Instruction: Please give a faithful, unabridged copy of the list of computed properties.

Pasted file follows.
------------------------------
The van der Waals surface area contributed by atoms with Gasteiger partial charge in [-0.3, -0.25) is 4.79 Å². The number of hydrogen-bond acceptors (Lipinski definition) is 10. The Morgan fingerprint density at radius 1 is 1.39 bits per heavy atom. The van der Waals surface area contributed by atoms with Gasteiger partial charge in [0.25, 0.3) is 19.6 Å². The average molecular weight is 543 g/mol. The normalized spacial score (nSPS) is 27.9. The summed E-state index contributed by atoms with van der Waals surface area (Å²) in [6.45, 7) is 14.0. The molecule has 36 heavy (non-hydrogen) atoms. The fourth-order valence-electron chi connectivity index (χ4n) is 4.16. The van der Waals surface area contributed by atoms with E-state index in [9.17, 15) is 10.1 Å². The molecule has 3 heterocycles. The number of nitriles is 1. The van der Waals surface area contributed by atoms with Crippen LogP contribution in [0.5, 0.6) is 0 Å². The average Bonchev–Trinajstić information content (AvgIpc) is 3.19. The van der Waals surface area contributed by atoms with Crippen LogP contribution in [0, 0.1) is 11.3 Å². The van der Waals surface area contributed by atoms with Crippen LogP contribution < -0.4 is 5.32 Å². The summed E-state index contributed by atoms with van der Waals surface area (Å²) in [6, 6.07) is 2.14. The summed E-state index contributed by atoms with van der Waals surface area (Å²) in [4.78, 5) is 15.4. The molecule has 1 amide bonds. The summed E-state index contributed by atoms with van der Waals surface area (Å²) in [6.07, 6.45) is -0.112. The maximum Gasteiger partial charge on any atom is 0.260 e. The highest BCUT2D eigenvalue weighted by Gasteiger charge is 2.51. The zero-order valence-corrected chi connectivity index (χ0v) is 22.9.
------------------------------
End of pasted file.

The van der Waals surface area contributed by atoms with Gasteiger partial charge in [-0.3, -0.25) is 4.79 Å². The number of hydrogen-bond acceptors (Lipinski definition) is 10. The Morgan fingerprint density at radius 1 is 1.39 bits per heavy atom. The van der Waals surface area contributed by atoms with Gasteiger partial charge in [0.25, 0.3) is 19.6 Å². The average molecular weight is 543 g/mol. The normalized spacial score (nSPS) is 27.9. The summed E-state index contributed by atoms with van der Waals surface area (Å²) in [6.45, 7) is 14.0. The molecule has 36 heavy (non-hydrogen) atoms. The fourth-order valence-electron chi connectivity index (χ4n) is 4.16. The van der Waals surface area contributed by atoms with E-state index in [9.17, 15) is 10.1 Å². The molecule has 3 heterocycles. The number of nitriles is 1. The van der Waals surface area contributed by atoms with Crippen LogP contribution in [0.5, 0.6) is 0 Å². The average Bonchev–Trinajstić information content (AvgIpc) is 3.19. The van der Waals surface area contributed by atoms with Crippen LogP contribution in [0, 0.1) is 11.3 Å². The van der Waals surface area contributed by atoms with Crippen LogP contribution < -0.4 is 5.32 Å². The summed E-state index contributed by atoms with van der Waals surface area (Å²) in [6, 6.07) is 2.14. The summed E-state index contributed by atoms with van der Waals surface area (Å²) in [4.78, 5) is 15.4. The molecule has 1 amide bonds. The summed E-state index contributed by atoms with van der Waals surface area (Å²) in [6.07, 6.45) is -0.112. The maximum Gasteiger partial charge on any atom is 0.260 e. The highest BCUT2D eigenvalue weighted by Gasteiger charge is 2.51. The zero-order valence-corrected chi connectivity index (χ0v) is 22.9.